Corinthian has sometimes responded to critics by blaming its students. Trace Urdan is a Wells Fargo Securities stock analyst, and Wells Fargo, one of the biggest banks in the U.S., is the largest institutional investor in Corinthian, with about 17 percent of the company. Urdan has laid the blame for Corinthian's high failure rate at the feet of low-income students, or, as he once called them, "subprime" students. Urdan wrote that "essentially all of Corinthian's borrowers can be characterized as sub-prime." In response, some time ago, I engaged Urdan in a discussion on Twitter. When I cited Corinthian's abysmal record, he responded: "School offers quality instruction and opportunity. Students make of it what they will." Blaming the students that way is remarkable, given the evidence that Corinthian has engaged in fraudulent conduct. It's like saying about a restaurant that serves poison-laced food, "Diners make of it what they will." If the majority of students drop out of Corinthian schools, and the majority of students can't pay back their loans, the school is clearly doing things wrong -- charging too much, offering poor quality programs, failing to deliver on promises to train people for productive careers.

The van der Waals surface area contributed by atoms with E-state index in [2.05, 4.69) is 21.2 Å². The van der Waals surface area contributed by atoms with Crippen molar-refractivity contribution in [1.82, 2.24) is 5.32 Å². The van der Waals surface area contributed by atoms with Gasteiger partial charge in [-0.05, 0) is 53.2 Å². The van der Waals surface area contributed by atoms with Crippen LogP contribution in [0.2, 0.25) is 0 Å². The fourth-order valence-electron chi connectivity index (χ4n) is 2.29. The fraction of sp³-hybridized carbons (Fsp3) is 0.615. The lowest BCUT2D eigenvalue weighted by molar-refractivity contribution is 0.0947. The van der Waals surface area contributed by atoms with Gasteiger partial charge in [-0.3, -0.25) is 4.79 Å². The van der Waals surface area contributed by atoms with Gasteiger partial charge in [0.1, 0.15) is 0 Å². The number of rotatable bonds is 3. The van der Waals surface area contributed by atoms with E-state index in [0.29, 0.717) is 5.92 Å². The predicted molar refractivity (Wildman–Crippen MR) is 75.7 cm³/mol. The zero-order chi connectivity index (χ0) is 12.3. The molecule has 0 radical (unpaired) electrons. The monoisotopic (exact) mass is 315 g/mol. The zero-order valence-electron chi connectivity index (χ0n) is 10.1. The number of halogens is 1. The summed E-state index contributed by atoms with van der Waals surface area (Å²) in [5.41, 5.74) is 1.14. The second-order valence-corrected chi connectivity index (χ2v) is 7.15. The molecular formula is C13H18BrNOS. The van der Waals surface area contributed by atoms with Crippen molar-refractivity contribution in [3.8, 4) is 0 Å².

An associates degree in business at Corinthian's Everest College in Florida costs $ 46,792, while the same program at Miami Dade Community College costs $ 6,453. Two-thirds of Corinthian's associate degree students drop out; three-quarters of former students can't pay down their loans, and 36 percent default within three years, the highest rate of all publicly-traded college businesses. While its students have gone broke, Corinthian held lavish parties for top staff at locations including George Washington's Mount Vernon plantation and the San Diego Padres baseball stadium, described to me by a former staffer who said, "Our students are getting poorer, while Corinthian is getting richer." Corinthian CEO Jack Massimino's compensation in recent years has topped $3,000,000.
There will undoubtedly be serious disruptions if a major for-profit college with tens of thousands of students collapses. But the last thing government should be doing is to spend more taxpayer dollars to drive more students into bad deals at predatory colleges. Instead, in the event a school is failing financially and also failing its students, the Department should help facilitate efforts by accreditors and states to find plans to help students already enrolled to pursue their studies at better institutions. The Department also should work with partner federal agencies and others to help wronged students get relief for their debts.
The Department of Education has a responsibility to ensure that federal money does not go to schools and programs that consistently leave a large number of students worse off than when they started. The Department has done the right thing here, so far. Corinthian appears to represent a particularly egregious case of producing bad outcomes for students and then failing to be responsive to government requests for information. But other for-profit education companies must ensure quality programs at fair prices, and stop deceiving students and government overseers, or else risk a similar fate.
This article also appears on Republic Report.